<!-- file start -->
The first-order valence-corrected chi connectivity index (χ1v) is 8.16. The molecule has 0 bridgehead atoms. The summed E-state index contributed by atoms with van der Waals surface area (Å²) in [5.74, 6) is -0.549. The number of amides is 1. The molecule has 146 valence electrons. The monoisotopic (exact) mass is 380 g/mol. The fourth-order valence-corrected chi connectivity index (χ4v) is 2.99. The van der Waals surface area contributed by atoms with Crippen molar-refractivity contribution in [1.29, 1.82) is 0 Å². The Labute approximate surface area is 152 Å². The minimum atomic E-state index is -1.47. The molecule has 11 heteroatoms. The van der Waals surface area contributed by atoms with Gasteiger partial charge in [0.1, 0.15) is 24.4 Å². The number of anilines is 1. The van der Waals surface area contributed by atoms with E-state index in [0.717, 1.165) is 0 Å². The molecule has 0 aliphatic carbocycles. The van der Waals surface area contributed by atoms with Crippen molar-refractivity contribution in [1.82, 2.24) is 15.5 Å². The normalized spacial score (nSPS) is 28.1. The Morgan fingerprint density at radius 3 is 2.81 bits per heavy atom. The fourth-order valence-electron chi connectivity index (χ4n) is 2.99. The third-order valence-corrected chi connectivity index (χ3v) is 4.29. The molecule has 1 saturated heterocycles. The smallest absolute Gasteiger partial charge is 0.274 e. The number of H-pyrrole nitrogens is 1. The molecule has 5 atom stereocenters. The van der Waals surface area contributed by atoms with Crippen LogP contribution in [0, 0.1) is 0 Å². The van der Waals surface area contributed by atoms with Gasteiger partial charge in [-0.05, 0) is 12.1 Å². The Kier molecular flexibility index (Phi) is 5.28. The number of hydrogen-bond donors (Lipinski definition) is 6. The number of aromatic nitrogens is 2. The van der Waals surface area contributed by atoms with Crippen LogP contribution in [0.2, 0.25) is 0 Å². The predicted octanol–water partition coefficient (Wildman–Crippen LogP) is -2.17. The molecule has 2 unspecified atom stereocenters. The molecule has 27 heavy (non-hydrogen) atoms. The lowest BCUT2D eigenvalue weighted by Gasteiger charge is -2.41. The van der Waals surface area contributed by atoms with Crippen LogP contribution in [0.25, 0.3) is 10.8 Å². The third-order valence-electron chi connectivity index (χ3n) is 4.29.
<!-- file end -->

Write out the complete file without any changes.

The first-order valence-corrected chi connectivity index (χ1v) is 8.16. The molecule has 0 bridgehead atoms. The summed E-state index contributed by atoms with van der Waals surface area (Å²) in [5.74, 6) is -0.549. The number of amides is 1. The molecule has 146 valence electrons. The monoisotopic (exact) mass is 380 g/mol. The fourth-order valence-corrected chi connectivity index (χ4v) is 2.99. The van der Waals surface area contributed by atoms with Crippen molar-refractivity contribution in [1.29, 1.82) is 0 Å². The Labute approximate surface area is 152 Å². The minimum atomic E-state index is -1.47. The molecule has 11 heteroatoms. The van der Waals surface area contributed by atoms with Gasteiger partial charge in [0.1, 0.15) is 24.4 Å². The number of anilines is 1. The van der Waals surface area contributed by atoms with E-state index in [0.717, 1.165) is 0 Å². The molecule has 0 aliphatic carbocycles. The van der Waals surface area contributed by atoms with Crippen molar-refractivity contribution in [1.82, 2.24) is 15.5 Å². The normalized spacial score (nSPS) is 28.1. The Morgan fingerprint density at radius 3 is 2.81 bits per heavy atom. The fourth-order valence-electron chi connectivity index (χ4n) is 2.99. The third-order valence-corrected chi connectivity index (χ3v) is 4.29. The molecule has 1 saturated heterocycles. The smallest absolute Gasteiger partial charge is 0.274 e. The number of H-pyrrole nitrogens is 1. The molecule has 5 atom stereocenters. The van der Waals surface area contributed by atoms with Crippen LogP contribution in [0, 0.1) is 0 Å². The van der Waals surface area contributed by atoms with Gasteiger partial charge in [-0.05, 0) is 12.1 Å². The Kier molecular flexibility index (Phi) is 5.28. The number of hydrogen-bond donors (Lipinski definition) is 6. The number of aromatic nitrogens is 2. The van der Waals surface area contributed by atoms with Crippen LogP contribution in [0.2, 0.25) is 0 Å². The predicted octanol–water partition coefficient (Wildman–Crippen LogP) is -2.17. The molecule has 2 unspecified atom stereocenters. The molecule has 27 heavy (non-hydrogen) atoms. The lowest BCUT2D eigenvalue weighted by Gasteiger charge is -2.41. The van der Waals surface area contributed by atoms with Crippen LogP contribution in [0.25, 0.3) is 10.8 Å². The third-order valence-electron chi connectivity index (χ3n) is 4.29.